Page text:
The University of Chicago on June 14 announced that it will no longer require undergraduate applicants to submit SAT or ACT scores, becoming the first of the nation’s most selective universities to adopt that policy, the Chicago Tribune reports. The move is part of a broader effort, dubbed UChicago Empower, intended to “leve[l] the playing field, allowing first-generation and low-income students to use technology and other resources to present themselves as well as any other college applicant,” according to the school.
In addition to reducing its emphasis on standardized test scores, Chicago will invite applicants to submit short video introductions and to permit students to submit their own transcripts to curb associated fees. The school also announced expanded financial aid, saying it will provide full-tuition scholarships for families making less than $125,000 and new scholarships specifically for veterans and their children, as well as children of police officers and firefighters. All first-generation students, meanwhile, will have a guaranteed paid summer internship and scholarships totaling $20,000 across four years.
The Tribune notes that the announcement not only “marks a dramatic shift” for Chicago—where more than 25 percent of incoming freshmen last year had perfect or nearly perfect standardized test scores—but also reflects the broader debate over standardized test scores in college admissions. Hundreds of other colleges have already eliminated their SAT or ACT requirements, citing the test’s cost burden and research showing that white students, Asian students, and students from higher-income families perform better on the exams than those from less-wealthy families and Black and Latinx students. Chicago’s dean of admissions asserted that, because of this, “many underresourced and underrepresented students, families, and school advisors perceive top-ranked colleges as inaccessible.”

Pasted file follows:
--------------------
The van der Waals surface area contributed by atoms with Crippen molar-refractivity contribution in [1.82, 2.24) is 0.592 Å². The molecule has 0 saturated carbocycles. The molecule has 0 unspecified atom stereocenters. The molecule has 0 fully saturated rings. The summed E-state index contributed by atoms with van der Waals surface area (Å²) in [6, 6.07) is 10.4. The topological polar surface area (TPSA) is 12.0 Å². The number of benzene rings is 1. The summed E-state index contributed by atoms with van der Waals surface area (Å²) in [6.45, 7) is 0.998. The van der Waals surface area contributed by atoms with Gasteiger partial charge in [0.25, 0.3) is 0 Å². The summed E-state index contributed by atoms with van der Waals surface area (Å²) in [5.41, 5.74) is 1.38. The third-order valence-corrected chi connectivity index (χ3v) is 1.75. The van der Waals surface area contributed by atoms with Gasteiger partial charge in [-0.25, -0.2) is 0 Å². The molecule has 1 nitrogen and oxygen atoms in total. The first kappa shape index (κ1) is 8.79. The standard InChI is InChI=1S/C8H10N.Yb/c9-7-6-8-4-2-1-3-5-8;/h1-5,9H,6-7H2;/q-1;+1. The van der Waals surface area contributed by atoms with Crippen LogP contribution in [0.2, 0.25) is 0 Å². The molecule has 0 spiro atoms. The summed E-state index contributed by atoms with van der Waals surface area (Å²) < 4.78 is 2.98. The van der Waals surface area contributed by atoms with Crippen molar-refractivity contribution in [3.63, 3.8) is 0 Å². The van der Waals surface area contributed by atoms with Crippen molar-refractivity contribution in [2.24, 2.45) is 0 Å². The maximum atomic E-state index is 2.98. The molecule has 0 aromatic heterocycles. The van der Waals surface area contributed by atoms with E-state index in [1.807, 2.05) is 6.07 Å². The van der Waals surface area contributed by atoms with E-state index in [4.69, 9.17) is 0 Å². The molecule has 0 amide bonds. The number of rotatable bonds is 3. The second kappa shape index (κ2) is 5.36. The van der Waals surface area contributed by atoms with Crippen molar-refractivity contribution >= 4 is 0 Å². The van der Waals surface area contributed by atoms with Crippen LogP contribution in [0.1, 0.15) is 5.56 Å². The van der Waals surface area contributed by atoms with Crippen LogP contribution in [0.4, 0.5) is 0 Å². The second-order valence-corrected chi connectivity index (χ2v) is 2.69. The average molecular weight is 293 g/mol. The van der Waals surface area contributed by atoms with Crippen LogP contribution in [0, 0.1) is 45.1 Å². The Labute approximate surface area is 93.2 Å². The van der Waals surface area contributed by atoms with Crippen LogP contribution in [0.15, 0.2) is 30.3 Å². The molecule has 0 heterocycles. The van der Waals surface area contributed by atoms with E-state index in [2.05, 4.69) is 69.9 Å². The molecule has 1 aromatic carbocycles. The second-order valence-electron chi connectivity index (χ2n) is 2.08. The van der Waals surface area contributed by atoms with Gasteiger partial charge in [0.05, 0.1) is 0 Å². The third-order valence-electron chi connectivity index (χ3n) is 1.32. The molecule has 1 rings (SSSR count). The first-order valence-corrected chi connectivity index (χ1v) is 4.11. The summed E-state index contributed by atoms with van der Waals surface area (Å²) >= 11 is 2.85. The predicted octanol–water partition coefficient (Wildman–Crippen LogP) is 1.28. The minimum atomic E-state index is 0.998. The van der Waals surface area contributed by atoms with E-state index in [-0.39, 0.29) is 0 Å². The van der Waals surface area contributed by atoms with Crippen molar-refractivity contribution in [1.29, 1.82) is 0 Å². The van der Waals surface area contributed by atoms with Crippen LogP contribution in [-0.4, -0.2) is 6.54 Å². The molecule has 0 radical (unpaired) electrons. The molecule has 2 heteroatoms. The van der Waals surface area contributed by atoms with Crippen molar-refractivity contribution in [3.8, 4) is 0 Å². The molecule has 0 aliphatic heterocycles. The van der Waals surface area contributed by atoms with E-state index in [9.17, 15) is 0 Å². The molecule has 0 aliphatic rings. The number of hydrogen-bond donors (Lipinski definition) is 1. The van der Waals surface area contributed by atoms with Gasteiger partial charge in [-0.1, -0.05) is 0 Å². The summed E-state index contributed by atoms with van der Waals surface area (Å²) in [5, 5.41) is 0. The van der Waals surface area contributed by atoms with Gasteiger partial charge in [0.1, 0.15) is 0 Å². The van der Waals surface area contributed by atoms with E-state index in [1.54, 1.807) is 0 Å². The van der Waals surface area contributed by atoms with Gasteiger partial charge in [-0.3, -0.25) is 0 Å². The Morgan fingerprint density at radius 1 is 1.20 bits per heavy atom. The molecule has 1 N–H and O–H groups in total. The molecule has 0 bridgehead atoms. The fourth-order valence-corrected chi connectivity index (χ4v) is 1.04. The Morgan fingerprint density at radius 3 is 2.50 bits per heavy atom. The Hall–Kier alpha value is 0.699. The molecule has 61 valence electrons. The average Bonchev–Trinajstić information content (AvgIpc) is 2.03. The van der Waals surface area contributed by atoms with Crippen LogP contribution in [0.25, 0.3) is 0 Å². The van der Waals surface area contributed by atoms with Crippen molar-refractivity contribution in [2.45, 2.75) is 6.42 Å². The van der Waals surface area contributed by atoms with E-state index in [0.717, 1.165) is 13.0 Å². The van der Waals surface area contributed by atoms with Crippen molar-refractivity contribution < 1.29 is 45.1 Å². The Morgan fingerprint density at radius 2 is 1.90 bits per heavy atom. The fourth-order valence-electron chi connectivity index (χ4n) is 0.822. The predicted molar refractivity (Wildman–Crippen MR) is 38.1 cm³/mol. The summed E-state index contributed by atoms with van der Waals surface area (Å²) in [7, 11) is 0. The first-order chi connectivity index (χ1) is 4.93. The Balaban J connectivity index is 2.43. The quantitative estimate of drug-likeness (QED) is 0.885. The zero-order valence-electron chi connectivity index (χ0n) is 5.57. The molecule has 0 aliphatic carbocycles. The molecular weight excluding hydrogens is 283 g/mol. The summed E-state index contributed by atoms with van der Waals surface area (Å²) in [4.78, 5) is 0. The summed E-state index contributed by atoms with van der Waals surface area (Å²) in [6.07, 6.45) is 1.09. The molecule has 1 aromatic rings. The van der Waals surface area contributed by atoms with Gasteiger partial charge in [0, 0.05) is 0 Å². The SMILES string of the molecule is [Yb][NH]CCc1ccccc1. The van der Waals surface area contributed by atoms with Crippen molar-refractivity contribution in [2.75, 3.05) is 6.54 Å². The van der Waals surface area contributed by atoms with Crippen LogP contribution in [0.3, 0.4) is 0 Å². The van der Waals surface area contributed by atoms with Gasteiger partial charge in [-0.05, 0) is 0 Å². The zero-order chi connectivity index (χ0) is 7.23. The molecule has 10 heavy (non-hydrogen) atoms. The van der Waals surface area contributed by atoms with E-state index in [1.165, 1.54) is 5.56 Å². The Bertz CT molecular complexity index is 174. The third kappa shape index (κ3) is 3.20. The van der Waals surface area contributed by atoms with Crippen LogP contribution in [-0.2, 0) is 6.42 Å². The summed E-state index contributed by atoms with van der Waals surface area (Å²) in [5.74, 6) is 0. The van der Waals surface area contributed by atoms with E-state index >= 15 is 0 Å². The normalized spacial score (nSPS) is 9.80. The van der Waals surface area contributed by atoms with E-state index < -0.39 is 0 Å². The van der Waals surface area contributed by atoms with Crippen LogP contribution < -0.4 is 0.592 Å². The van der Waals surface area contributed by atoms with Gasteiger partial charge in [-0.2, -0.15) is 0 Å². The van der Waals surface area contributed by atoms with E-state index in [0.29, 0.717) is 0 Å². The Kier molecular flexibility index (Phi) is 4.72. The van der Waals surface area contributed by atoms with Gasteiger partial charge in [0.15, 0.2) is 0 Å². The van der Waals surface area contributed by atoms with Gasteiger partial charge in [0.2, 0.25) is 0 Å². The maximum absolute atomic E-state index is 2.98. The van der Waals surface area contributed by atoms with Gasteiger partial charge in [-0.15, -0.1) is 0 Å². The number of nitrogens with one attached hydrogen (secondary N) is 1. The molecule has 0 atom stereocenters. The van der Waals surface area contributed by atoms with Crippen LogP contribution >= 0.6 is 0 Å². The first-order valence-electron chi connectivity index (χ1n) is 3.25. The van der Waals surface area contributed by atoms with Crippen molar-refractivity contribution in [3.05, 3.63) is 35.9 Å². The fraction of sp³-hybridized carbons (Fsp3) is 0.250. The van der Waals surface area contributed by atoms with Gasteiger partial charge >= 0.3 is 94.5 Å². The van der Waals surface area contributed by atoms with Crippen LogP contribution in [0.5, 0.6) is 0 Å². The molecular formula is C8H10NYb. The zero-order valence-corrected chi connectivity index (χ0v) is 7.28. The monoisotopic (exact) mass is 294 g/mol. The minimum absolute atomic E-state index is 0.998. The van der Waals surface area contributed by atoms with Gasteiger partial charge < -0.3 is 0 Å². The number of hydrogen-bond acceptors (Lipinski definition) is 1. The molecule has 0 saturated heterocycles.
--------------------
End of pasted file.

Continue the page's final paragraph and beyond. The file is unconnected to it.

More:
Proponents of standardized tests, however, say they help paint a picture independent of variability across schools and states. Some also question whether test-optional policies will truly inflect schools’ diversity. A 2018 study of 955,774 applicants at 28 schools, however, showed that the adoption of test-optional admissions resulted in increased enrollment among Black and Latinx students without compromising completion rates.
While the debate continues, Inside Higher Ed says some experts are counting on Chicago’s announcement to prompt other elite schools to follow suit. “It will absolutely influence other small and large elite institutions, as well as less selective publics and privates,” says Don Hossler of the school of education at the University of Southern California. “It will have a ripple effect across all sectors.”